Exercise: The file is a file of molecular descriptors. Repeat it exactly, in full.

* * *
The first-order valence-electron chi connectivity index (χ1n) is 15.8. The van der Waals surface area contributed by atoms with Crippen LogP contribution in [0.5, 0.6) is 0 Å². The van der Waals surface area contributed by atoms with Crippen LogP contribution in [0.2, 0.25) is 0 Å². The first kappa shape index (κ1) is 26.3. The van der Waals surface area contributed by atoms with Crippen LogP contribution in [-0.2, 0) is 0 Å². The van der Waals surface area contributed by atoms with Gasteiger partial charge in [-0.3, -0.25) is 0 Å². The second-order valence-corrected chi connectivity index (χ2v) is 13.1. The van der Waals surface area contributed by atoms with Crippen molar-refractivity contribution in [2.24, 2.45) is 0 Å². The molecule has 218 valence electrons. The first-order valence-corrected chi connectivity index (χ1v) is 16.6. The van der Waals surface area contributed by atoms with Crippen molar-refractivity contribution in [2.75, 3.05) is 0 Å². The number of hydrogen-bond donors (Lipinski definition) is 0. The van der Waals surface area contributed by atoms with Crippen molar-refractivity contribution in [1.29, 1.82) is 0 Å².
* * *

The first-order valence-electron chi connectivity index (χ1n) is 15.8. The van der Waals surface area contributed by atoms with Crippen LogP contribution in [0.5, 0.6) is 0 Å². The van der Waals surface area contributed by atoms with Crippen LogP contribution in [0.2, 0.25) is 0 Å². The first kappa shape index (κ1) is 26.3. The van der Waals surface area contributed by atoms with Crippen LogP contribution in [-0.2, 0) is 0 Å². The van der Waals surface area contributed by atoms with Gasteiger partial charge in [-0.3, -0.25) is 0 Å². The second-order valence-corrected chi connectivity index (χ2v) is 13.1. The van der Waals surface area contributed by atoms with Crippen molar-refractivity contribution in [2.24, 2.45) is 0 Å². The molecule has 218 valence electrons. The first-order valence-corrected chi connectivity index (χ1v) is 16.6. The van der Waals surface area contributed by atoms with Crippen molar-refractivity contribution in [2.75, 3.05) is 0 Å². The number of hydrogen-bond donors (Lipinski definition) is 0. The van der Waals surface area contributed by atoms with Crippen molar-refractivity contribution in [1.29, 1.82) is 0 Å².